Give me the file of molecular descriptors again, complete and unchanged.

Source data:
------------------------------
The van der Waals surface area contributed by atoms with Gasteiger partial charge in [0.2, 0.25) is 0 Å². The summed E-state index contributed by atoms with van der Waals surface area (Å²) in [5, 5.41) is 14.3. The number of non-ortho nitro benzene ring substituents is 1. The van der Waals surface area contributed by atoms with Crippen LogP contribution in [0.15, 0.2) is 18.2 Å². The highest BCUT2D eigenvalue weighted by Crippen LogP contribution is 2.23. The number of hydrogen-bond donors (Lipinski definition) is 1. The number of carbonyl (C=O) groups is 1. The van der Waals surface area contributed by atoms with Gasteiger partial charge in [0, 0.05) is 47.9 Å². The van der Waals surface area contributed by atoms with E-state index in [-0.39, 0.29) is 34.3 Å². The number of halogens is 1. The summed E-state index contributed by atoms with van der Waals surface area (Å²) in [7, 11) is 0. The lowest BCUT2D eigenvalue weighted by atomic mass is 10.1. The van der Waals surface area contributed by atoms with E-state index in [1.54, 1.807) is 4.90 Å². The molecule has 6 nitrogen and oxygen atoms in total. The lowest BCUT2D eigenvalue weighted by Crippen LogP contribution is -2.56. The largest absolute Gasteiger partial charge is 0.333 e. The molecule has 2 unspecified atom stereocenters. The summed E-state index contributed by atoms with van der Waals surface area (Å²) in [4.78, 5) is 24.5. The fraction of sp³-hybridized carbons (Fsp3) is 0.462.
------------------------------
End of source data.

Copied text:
The van der Waals surface area contributed by atoms with Gasteiger partial charge in [0.2, 0.25) is 0 Å². The summed E-state index contributed by atoms with van der Waals surface area (Å²) in [5, 5.41) is 14.3. The number of non-ortho nitro benzene ring substituents is 1. The van der Waals surface area contributed by atoms with Crippen LogP contribution in [0.15, 0.2) is 18.2 Å². The highest BCUT2D eigenvalue weighted by Crippen LogP contribution is 2.23. The number of hydrogen-bond donors (Lipinski definition) is 1. The number of carbonyl (C=O) groups is 1. The van der Waals surface area contributed by atoms with Gasteiger partial charge in [0, 0.05) is 47.9 Å². The van der Waals surface area contributed by atoms with E-state index in [-0.39, 0.29) is 34.3 Å². The number of halogens is 1. The summed E-state index contributed by atoms with van der Waals surface area (Å²) in [7, 11) is 0. The lowest BCUT2D eigenvalue weighted by atomic mass is 10.1. The van der Waals surface area contributed by atoms with E-state index in [1.54, 1.807) is 4.90 Å². The molecule has 6 nitrogen and oxygen atoms in total. The lowest BCUT2D eigenvalue weighted by Crippen LogP contribution is -2.56. The largest absolute Gasteiger partial charge is 0.333 e. The molecule has 2 unspecified atom stereocenters. The summed E-state index contributed by atoms with van der Waals surface area (Å²) in [4.78, 5) is 24.5. The fraction of sp³-hybridized carbons (Fsp3) is 0.462.